By Kate Randall:
17 November 2005
Students and parents are reacting to increasingly aggressive tactics by US military recruiters on high school campuses across the country.
Unable to meet recruitment quotas and facing growing opposition to the war in Iraq, the Pentagon has boosted its advertising budget, launched a new TV ad campaign, and contracted a private firm to compile a massive database of potential recruits, some as young as 16 years old.
Since 2002, under the Bush administration’s No Child Left Behind law, high schools are required to provide the military with lists of students—including their names, addresses and telephone numbers.
Students, or their parents, must make a written request to their schools to have their names taken off the lists.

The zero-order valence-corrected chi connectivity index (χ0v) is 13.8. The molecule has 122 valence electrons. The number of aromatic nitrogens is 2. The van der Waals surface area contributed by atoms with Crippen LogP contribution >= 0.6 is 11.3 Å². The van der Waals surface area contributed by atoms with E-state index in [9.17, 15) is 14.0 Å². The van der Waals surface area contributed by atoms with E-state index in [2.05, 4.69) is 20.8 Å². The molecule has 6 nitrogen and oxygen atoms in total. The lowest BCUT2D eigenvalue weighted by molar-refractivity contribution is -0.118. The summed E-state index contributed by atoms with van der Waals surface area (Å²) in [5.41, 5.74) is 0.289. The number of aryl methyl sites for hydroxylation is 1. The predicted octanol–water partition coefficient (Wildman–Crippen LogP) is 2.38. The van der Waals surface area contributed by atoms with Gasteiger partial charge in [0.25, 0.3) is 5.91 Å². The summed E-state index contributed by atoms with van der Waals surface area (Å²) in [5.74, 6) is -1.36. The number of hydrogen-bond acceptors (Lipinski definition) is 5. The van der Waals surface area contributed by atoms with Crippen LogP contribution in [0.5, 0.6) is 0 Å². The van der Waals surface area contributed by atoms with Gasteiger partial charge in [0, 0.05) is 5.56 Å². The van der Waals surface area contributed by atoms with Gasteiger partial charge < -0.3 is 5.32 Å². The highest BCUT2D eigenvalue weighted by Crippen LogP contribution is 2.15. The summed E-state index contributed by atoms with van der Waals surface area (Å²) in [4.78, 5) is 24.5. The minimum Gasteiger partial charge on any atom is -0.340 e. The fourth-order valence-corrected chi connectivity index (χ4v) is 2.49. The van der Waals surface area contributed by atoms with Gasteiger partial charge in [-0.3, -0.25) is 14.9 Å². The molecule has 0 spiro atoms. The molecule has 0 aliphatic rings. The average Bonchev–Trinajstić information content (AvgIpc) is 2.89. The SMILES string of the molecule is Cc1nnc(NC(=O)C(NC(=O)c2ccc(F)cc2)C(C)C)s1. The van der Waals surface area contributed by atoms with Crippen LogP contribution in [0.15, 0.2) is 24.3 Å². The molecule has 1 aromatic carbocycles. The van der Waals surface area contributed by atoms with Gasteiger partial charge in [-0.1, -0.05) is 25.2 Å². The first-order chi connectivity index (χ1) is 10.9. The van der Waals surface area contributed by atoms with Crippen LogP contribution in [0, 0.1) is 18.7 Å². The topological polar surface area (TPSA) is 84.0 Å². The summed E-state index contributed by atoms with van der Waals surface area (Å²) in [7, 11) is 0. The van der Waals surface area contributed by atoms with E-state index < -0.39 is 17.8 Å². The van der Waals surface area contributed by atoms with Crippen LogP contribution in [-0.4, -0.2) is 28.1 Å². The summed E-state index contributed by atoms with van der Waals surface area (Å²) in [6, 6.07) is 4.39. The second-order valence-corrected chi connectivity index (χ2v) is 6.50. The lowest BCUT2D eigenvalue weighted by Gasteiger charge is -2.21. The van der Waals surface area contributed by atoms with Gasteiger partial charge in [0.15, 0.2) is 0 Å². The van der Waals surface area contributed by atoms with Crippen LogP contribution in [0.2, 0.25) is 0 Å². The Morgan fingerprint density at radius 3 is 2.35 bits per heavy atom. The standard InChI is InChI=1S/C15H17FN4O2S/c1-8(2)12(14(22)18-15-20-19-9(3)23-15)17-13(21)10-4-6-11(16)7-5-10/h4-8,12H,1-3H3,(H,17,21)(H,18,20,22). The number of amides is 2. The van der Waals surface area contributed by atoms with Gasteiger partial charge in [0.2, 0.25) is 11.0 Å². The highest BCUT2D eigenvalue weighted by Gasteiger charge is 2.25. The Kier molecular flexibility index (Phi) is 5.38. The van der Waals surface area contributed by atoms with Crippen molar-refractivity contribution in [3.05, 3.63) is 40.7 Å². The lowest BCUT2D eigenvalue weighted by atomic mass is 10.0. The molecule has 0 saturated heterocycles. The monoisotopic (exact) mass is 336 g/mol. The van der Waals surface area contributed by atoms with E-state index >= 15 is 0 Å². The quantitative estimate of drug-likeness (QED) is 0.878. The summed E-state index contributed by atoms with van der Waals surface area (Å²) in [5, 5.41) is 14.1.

In Massachusetts, more than 5,000 high school students in five of the state’s largest school districts have asked that their names be removed from the recruitment lists.
In Boston, about 3,700 students, or close to 20 percent of those enrolled in the city’s high schools, have opted out.
At Cambridge Rindge and Latin school in nearby Cambridge more than half the students, or about 950, have requested that school administrators not pass their names on to the military.
- On the Anniversary of the War in Iraq: Reflections from a Peace Activist (artpredator.wordpress.com)
- Sessions: Kagan Defied Law on Military Recruiting (legaltimes.typepad.com)
- Ashamed (rmkellar.wordpress.com)